Ghost Stories and Me

I noticed The Woman in Black 2 is out on DVD the other day, whilst shopping in Sainsbury’s.  I went to see the first Daniel Radcliffe film three years ago, instantly forgetting almost everything about it– the same goes for the famed book the film was based on.  I picked it up at the local bookshop, after seeing the film, read it and forgot it, remembering only that it wasn’t scary, not in the least.  And a ghost story should be scary don’t you think?

Forget sitting around a log fire on Christmas Eve, when the night is dark and stormy; the best time to read a ghost story is on a lovely summer’s day, when the sun is at its highest and the sound of birdsong fills the air.  A light breeze kisses your cheek, as you take a sip from an ice cold glass of something refreshing.  What a good story this is, you murmur in page turning contentment, as the heat of the sun melts away that image of the undead thing making its way nearer and nearer to the lonely house on the moor.  Or the sweet chirruping of that tiny bird, in a nearby tree, effortlessly drowns out the victim’s screams as he unwittingly comes across the undead thing, whilst taking up temporary residence in the lonely house on the moor.

The worst time to recall the ghost story you read that afternoon is when you’re lying in bed, at approximately 2.00 am, after waking suddenly from a deep and dreamless sleep. The house will be as quiet as that lonely mansion on the moor and you will be as alone as its occupant.  There will be no bright, cheering daylight, capable of banishing all the shadows and no pleasant daytime sounds, to fill up the night time void.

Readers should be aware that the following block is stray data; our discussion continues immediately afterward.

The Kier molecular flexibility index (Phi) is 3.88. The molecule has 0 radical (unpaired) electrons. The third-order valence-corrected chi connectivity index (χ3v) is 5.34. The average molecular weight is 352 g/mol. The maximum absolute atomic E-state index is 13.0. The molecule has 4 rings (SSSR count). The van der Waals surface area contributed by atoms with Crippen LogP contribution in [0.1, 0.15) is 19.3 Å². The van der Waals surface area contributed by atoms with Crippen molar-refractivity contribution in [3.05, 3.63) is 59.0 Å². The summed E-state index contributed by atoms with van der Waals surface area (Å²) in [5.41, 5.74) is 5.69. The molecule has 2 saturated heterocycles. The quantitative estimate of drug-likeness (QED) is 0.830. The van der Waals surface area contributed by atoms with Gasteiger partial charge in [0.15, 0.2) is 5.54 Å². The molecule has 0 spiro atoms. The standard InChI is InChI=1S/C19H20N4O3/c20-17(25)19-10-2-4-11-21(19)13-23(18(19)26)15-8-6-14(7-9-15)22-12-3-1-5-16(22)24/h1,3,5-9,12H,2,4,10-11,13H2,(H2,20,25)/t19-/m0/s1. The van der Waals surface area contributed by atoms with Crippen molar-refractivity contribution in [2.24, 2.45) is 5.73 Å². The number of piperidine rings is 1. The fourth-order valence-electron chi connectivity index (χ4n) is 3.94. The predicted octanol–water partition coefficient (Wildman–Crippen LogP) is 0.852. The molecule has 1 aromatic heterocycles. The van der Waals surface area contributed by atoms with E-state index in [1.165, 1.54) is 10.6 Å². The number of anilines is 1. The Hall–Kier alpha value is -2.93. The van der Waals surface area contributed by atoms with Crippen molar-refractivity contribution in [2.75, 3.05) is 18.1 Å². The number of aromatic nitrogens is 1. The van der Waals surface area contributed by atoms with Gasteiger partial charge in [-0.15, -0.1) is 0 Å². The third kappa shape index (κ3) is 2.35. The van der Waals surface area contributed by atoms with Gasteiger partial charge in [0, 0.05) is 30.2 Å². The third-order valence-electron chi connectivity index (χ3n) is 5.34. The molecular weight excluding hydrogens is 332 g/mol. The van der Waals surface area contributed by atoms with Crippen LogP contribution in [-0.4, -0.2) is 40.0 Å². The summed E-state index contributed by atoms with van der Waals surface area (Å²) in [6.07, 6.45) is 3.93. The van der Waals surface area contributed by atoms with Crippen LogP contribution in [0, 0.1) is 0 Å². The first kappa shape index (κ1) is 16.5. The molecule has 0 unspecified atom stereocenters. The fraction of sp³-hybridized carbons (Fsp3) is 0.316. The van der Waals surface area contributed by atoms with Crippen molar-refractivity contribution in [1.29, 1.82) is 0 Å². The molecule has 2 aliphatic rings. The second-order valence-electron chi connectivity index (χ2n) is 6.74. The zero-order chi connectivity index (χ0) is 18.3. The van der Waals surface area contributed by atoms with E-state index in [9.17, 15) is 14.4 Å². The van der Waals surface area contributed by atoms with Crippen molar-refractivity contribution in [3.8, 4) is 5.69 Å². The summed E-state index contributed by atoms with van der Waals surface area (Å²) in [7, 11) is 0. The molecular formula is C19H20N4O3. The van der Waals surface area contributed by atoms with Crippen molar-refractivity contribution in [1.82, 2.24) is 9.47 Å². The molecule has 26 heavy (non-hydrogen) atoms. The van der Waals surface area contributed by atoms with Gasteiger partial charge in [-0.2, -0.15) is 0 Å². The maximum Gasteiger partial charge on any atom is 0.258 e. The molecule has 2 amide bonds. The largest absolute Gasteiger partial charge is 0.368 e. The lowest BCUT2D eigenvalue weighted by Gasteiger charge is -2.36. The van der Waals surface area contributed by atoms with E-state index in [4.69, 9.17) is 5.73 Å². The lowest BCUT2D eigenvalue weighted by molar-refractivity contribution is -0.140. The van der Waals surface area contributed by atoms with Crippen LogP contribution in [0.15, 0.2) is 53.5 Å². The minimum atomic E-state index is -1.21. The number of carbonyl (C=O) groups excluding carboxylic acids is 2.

Alone in the house your mind will begin to wander, as though your mind has a mind of its own.  Against your will it will recall, with startling clarity, the scene where the hapless hero  is temporarily lost in a dark hallway, his torch falling from his hand and rolling away with a deafening clatter; a sound that could awaken the dead – which it did.

Turning your head, towards your own now sinister hallway, will conjure all kinds of unwelcome images.  Is someone standing just behind that corner wall?  A not very nice someone perhaps, a someone who doesn’t look too well, who in fact looks like they may have recently shuffled off this mortal coil.  Will a very old lady in black, her face partly covered, her hands crooked, begin slowly climbing the stairs intent on reaching your room?  What’s going on in those empty bedrooms – are they really empty?  Is that creaking sound just a bedroom door or the sound of the old hag on the stairs.  Is the sound of dripping water coming from the broken tap in the kitchen, or something far less ordinary.   Will the piano downstairs suddenly begin playing a haunting tune, its keys no longer in need of a player.  Will the television downstairs burst into loud spontaneous life?